By David Sterman
Investing in clean energy takes a very strong stomach. Share prices in this sector continually soar and plunge depending on whether investors are feeling optimistic or pessimistic. Although the industry may never live up to the grandest hopes that some had expected, it is clearly emerging as a viable business with real profits and likely moderate long-term sales growth rates.
Poring over the dozens of publicly-traded companies in this sector, I took a fresh look at three names that had been considered future industry leaders, but now see their shares trade quite far from their 52-week highs. Here's a deeper look:
American Superconductor (Nasdaq: AMSC)
This company was founded more than 20 years ago to develop cables that could carry high volumes of electricity. But those cables were quite expensive and few utilities were willing to make heavy investments in the technology. So management shifted gears early last decade and moved into the wind business, acquiring a small developer of wind turbines and related electronics. That move proved quite prescient. Annual sales, which had been stuck in the $40-$50 million range in the middle of the past decade now exceed $300 million. And after years of losses, American Superconductor finally turned a profit last year.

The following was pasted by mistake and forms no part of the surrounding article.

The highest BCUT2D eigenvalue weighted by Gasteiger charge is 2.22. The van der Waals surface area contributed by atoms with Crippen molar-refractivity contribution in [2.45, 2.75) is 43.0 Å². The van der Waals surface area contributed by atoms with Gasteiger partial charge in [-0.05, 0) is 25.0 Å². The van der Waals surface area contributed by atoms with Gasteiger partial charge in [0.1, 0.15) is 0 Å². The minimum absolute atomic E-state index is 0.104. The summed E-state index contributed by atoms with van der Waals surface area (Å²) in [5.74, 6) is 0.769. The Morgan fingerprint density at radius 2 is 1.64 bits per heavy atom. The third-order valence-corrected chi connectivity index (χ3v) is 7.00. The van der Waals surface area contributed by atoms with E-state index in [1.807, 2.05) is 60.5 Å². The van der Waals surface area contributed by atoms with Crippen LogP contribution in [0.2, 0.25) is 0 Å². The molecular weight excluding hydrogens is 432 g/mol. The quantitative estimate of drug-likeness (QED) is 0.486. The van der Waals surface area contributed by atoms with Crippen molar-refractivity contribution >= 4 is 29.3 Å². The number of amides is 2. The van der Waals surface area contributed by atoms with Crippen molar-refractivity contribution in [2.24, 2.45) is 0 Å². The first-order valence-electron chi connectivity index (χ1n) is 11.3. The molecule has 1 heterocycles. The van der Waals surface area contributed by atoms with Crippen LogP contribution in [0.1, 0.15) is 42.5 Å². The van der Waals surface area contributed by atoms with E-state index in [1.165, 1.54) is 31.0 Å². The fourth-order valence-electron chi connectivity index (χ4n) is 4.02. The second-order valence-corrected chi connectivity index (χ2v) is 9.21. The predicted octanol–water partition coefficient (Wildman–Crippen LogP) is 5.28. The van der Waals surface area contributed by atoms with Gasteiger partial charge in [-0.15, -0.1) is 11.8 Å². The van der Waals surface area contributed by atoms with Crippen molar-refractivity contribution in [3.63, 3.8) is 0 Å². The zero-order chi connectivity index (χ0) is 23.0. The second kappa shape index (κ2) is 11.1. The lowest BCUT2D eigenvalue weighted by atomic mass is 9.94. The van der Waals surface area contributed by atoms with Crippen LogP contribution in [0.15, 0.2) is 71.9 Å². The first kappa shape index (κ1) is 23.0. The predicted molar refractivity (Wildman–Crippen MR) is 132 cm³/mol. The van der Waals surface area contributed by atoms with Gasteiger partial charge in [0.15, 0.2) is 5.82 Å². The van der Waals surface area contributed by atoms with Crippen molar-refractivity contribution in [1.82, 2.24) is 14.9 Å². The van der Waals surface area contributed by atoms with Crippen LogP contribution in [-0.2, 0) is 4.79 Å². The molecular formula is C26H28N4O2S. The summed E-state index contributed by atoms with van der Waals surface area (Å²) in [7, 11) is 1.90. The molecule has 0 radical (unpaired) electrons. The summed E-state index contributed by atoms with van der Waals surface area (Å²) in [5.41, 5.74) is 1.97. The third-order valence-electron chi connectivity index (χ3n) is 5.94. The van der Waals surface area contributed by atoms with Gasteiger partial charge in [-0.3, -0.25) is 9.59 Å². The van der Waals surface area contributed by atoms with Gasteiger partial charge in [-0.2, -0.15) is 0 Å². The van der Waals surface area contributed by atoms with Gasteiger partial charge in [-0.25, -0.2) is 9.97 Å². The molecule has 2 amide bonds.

Much of the company's growth is coming from a massive supply agreement with China's Sinovel, one of the world's largest builders of wind farms. Concerns often arise that Sinovel's demand will peter out, but the company continues to renew its contract with American Superconductor (Sinovel signed on for another $445 million long-term deal with American Superconductor in mid-May). It's important to remember that China's plans for clean energy are only getting started, and spending should remain robust for quite some time as the country's electricity needs continue to soar.